Monday, March 4, 2013

An Unforgettable Winter Backpacking Trip

Recreation, Health, & Fitness

We figured that it would be a piece of cake. Tackling the rugged terrain of Calvin Coolidge State Forest in Vermont. In the dead of winter that is. After all, we had done this countless times before, backpacking during many winter seasons in the Catskill, the Adirondack, on the Appalachian Trail, and on trails and mountains elsewhere in the Eastern United States. This one would be no different, and we were ready for business, Joe and I. We drove up early on Friday so that we could spend the night at Joe's friend, Todd. Todd had recently finished building, single-handedly, a wonderfully huge house just below one of the mountains of the state forest. We had a wonderful dinner, tucked in for the night, and were ready to hit the trail at first light the next day. 

We should have known that it was going to be a challenge, for we had hardly started up-trail when already we found ourselves post-holing, even though we were wearing snow-shoes. So along we plodded in the thick snow, carrying our light-weight winter gear and enjoying the stillness of the morning. We kept a steady pace until we eventually came to the top of the ridge. The trail at the top was poorly marked and finding the trail-markers was also very difficult because of the snowy conditions. Soon we found ourselves at what appeared to be the side of the ridge, with a steep drop below to our right. The going along the trail was okay, but we noticed that we were fast running out of flat ground upon which to walk. It seemed as if we were hugging the side of the ridge and had run out of trail. We decided to tie a rope between us just in case, for the conditions seemed to be getting worse and worse.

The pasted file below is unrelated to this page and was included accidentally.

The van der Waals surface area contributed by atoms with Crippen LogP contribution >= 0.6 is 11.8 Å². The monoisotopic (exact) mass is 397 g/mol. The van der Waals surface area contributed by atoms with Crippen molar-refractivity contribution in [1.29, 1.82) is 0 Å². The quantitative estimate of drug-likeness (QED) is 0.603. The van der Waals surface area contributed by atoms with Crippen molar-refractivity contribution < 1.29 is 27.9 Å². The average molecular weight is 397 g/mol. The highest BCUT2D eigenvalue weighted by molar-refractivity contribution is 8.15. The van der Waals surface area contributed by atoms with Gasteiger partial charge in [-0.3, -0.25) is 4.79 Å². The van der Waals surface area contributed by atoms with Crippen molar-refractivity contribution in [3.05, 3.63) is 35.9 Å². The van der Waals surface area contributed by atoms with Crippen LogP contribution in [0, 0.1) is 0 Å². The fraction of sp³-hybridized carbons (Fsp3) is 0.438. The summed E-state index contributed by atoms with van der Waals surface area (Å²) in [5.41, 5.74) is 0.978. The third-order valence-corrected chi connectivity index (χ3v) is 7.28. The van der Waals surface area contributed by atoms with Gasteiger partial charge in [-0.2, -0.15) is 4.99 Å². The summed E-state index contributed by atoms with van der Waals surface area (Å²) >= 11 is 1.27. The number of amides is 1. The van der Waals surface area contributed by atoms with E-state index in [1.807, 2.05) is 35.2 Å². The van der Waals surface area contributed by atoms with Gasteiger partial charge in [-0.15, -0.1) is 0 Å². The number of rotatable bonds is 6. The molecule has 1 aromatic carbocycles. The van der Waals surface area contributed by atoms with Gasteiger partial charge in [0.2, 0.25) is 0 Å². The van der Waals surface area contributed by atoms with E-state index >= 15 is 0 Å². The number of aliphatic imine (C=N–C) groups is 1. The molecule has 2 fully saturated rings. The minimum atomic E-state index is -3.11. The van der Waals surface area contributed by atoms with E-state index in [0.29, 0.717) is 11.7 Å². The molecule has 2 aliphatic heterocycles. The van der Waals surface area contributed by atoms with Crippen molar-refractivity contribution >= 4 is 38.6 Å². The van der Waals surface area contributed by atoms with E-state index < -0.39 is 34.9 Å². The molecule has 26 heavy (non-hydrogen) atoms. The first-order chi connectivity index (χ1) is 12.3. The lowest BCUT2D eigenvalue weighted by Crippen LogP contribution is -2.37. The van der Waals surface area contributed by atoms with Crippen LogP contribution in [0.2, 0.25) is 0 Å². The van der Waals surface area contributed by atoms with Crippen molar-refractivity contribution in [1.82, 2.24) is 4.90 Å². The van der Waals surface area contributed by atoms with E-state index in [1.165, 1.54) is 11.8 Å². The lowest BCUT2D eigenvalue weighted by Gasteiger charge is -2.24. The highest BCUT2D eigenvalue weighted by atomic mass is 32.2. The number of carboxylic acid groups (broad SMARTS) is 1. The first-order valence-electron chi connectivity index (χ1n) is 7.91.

Joe was in front of me when all of a sudden I heard him cry out. The next thing I noticed was that he was sliding down the side of the mountain. It all happened very quickly. I expected to be falling with him  when suddenly the rope became taut. Jutting out from the side of the mountain was a small sapling; it was midway between Joe and me when he fell. So there we were, me about eight feet from the sapling, with the rope around my waste and extended around it, and Joe hanging down another eight feet from the sapling.  Slowly, I was able to pull him back up to where I was on the side of the mountain. We were quite shaken up by the experience, but we knew that that sapling had saved our lives. We then realized that we had run out of trail and that there was no going forward for us, and when we looked behind we certainly had no desire of returning back way the way we had come. How we eventually got down that mountain is another story.

Photo 1: Settling in for the night after our harrowing experience earlier in the day
Photo 2: Friday night dinner at Todd's
Photo 3: Setting out on our adventure unaware of what was ahead of us

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